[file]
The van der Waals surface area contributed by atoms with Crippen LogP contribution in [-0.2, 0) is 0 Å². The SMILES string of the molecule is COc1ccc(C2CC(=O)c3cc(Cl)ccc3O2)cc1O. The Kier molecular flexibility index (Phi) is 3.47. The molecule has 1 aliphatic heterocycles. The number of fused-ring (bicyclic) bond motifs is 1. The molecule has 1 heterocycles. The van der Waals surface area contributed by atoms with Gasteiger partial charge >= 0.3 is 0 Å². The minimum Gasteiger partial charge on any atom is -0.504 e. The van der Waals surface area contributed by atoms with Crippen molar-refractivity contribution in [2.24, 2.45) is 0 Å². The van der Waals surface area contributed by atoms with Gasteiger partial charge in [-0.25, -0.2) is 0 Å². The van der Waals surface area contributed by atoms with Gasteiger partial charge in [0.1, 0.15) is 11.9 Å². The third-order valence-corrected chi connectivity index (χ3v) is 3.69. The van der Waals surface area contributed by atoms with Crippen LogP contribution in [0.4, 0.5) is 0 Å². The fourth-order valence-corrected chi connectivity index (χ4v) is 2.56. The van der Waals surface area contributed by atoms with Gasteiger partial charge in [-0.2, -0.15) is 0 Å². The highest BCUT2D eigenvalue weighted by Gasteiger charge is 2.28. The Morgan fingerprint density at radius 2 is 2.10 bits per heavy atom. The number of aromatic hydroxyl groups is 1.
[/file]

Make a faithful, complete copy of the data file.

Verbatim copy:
The van der Waals surface area contributed by atoms with Crippen LogP contribution in [-0.2, 0) is 0 Å². The SMILES string of the molecule is COc1ccc(C2CC(=O)c3cc(Cl)ccc3O2)cc1O. The Kier molecular flexibility index (Phi) is 3.47. The molecule has 1 aliphatic heterocycles. The number of fused-ring (bicyclic) bond motifs is 1. The molecule has 1 heterocycles. The van der Waals surface area contributed by atoms with Gasteiger partial charge >= 0.3 is 0 Å². The minimum Gasteiger partial charge on any atom is -0.504 e. The van der Waals surface area contributed by atoms with Crippen molar-refractivity contribution in [2.24, 2.45) is 0 Å². The van der Waals surface area contributed by atoms with Gasteiger partial charge in [-0.25, -0.2) is 0 Å². The van der Waals surface area contributed by atoms with Gasteiger partial charge in [0.1, 0.15) is 11.9 Å². The third-order valence-corrected chi connectivity index (χ3v) is 3.69. The van der Waals surface area contributed by atoms with Crippen LogP contribution in [0.4, 0.5) is 0 Å². The fourth-order valence-corrected chi connectivity index (χ4v) is 2.56. The van der Waals surface area contributed by atoms with Gasteiger partial charge in [-0.2, -0.15) is 0 Å². The highest BCUT2D eigenvalue weighted by Gasteiger charge is 2.28. The Morgan fingerprint density at radius 2 is 2.10 bits per heavy atom. The number of aromatic hydroxyl groups is 1.